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Amid Anger Over Economy, Obama Looks For Right Tone

By Alec MacGillis
Washington Post Staff Writer
Thursday, February 5, 2009

President Obama, who swept to the White House on a message of hope and inspiration, is struggling to contend with a different emotion among Americans -- anger.

Livid about their own vanished jobs and decimated retirement accounts, people across the country are being subjected to story after story about the excesses of the wealthy: the $18 billion paid out in Wall Street bonuses last year, the $35,000 chest of drawers for the Merrill Lynch chief executive's office, the planned Wells Fargo retreat in Las Vegas. This week, they got a new target: an Obama Cabinet nominee who had earned millions and failed to pay all of his taxes.

"I think everybody needs to be held to task right now," said Keith Igoe, 46, a roofer in suburban Denver who was an Obama campaign volunteer. Referring to Thomas A. Daschle, who stepped aside Tuesday as Obama's nominee for health and human services secretary and White House health policy czar, Igoe said: "I don't know I'd hold him any less accountable than anybody else."

Obama has searched for the right tone for taking the transgressors to task while not crossing into glib point-scoring that could spook the business class. And his indignation has ratcheted upward in recent weeks. He made passing mention at his inauguration of "greed and irresponsibility," then declared last week that the Wall Street bonuses were "shameful."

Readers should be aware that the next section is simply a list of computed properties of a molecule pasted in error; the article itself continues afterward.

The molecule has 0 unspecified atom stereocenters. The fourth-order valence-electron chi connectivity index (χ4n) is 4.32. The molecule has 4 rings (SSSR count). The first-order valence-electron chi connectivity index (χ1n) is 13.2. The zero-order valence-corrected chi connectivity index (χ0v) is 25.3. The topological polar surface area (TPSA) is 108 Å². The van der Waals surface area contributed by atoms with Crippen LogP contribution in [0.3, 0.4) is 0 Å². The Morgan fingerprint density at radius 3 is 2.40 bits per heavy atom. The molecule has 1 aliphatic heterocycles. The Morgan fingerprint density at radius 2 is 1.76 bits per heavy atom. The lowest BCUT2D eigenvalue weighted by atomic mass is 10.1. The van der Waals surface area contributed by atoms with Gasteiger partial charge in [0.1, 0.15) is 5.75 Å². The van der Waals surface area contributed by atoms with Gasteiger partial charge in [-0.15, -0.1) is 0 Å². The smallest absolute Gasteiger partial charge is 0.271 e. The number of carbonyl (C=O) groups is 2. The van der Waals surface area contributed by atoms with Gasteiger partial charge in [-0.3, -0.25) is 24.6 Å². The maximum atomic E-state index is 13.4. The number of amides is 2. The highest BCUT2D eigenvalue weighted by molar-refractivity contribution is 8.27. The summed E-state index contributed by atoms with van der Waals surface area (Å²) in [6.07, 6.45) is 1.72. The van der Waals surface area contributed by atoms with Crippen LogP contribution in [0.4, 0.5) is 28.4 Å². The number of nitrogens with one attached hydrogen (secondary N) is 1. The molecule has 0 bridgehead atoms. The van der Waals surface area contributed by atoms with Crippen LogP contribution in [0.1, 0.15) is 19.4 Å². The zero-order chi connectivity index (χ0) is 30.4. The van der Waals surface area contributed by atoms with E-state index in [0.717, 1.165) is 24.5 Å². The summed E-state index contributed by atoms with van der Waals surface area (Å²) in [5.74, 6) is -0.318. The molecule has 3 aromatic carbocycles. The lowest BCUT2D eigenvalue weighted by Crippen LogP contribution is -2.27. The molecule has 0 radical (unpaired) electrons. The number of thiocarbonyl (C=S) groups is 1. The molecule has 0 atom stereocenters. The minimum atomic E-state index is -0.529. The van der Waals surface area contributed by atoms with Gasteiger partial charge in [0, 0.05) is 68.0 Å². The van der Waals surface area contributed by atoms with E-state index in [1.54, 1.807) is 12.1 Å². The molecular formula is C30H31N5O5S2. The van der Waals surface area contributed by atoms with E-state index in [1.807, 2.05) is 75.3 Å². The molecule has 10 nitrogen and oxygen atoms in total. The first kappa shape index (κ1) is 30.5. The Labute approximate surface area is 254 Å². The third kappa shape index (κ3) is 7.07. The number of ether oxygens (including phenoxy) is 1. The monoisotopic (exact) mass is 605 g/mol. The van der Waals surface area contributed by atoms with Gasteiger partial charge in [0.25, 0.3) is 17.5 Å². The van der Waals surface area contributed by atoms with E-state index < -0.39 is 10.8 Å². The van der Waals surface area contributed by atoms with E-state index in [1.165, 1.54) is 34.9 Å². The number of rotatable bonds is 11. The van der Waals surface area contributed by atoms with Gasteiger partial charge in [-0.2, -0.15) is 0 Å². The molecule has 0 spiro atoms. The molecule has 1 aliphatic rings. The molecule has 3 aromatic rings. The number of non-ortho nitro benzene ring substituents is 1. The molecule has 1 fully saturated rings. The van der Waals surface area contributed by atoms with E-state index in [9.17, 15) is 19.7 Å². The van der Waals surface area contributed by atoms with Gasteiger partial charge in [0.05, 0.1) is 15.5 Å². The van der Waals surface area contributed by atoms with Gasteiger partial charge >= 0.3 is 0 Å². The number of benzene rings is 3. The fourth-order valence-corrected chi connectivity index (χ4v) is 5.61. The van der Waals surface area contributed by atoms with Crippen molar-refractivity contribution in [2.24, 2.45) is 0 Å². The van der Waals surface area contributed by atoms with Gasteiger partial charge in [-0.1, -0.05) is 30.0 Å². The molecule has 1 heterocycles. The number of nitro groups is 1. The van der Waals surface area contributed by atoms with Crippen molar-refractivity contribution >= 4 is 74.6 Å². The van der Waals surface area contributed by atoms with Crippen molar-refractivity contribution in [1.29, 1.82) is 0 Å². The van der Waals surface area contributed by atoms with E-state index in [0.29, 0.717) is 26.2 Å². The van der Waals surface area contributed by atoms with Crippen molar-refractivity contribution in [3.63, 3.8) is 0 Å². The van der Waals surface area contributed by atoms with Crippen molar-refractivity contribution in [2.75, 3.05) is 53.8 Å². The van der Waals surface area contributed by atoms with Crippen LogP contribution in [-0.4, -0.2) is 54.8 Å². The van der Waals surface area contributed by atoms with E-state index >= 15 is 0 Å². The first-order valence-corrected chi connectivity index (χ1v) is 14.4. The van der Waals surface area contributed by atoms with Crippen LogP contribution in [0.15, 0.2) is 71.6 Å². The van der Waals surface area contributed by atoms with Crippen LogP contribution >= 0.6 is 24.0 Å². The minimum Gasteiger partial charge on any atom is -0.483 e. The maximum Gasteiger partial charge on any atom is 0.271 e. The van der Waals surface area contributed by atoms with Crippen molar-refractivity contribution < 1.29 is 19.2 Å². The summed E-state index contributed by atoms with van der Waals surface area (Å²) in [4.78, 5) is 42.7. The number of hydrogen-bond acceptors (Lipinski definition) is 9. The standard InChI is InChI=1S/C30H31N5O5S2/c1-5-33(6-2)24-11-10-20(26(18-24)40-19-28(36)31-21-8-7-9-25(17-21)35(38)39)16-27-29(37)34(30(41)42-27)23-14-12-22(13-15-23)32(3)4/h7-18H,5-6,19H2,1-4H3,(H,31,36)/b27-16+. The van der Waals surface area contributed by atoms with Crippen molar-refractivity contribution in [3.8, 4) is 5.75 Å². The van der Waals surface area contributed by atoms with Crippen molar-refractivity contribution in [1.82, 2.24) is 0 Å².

Yesterday, he announced that companies getting future bailout funds would have to cap executive compensation at $500,000 and place limits on stock options. Decrying a "culture of narrow self-interest and short-term gain at the expense of everything else," Obama said that while "we believe success should be rewarded . . . what gets people upset, and rightfully so, are executives being rewarded for failure."

Some of the biggest decisions of Obama's administration -- on the next round of Wall Street bailouts, on financial regulation, on tax reform -- will be defined by how aggressively he decides to come down on the financial elite, many of whom supported his campaign.

But even as Obama seeks to direct the currents of public anger with his rhetoric and policy, he has found them threatening his administration. Daschle and Treasury Secretary Timothy F. Geithner are not billionaire Wall Street titans, but the questions surrounding their failure to pay taxes were more acute, given the uproar against a privileged upper echelon perceived as having profited this decade at the expense of others.

On one level, Daschle's troubles were the result of a typical Washington tale of the revolving door between elected office and the influence industry, which Obama has pledged to rein in. But the symbolism -- the car and driver provided by a financier friend, the millions in pay since leaving the Senate, the flight to the Bahamas on a student loan company's plane -- tapped into the broader ire unleashed by Wall Street's collapse.

In a string of interviews Tuesday, Obama said he only belatedly appreciated the disconnect between his rhetoric about a "new era of responsibility" and the fact that his nominees were adding to the resentment building in the country. "I take responsibility for this mistake," he told Fox News. "We can't send a message to the American people that we have two sets of rules: one for prominent people and one for ordinary people."

Obama himself set a life course that skirted easy money. After a year at a business job in Manhattan, he took up community organizing on Chicago's South Side. A few years later, instead of following his Harvard Law classmates to big firms, he returned to Chicago to prepare to enter public office.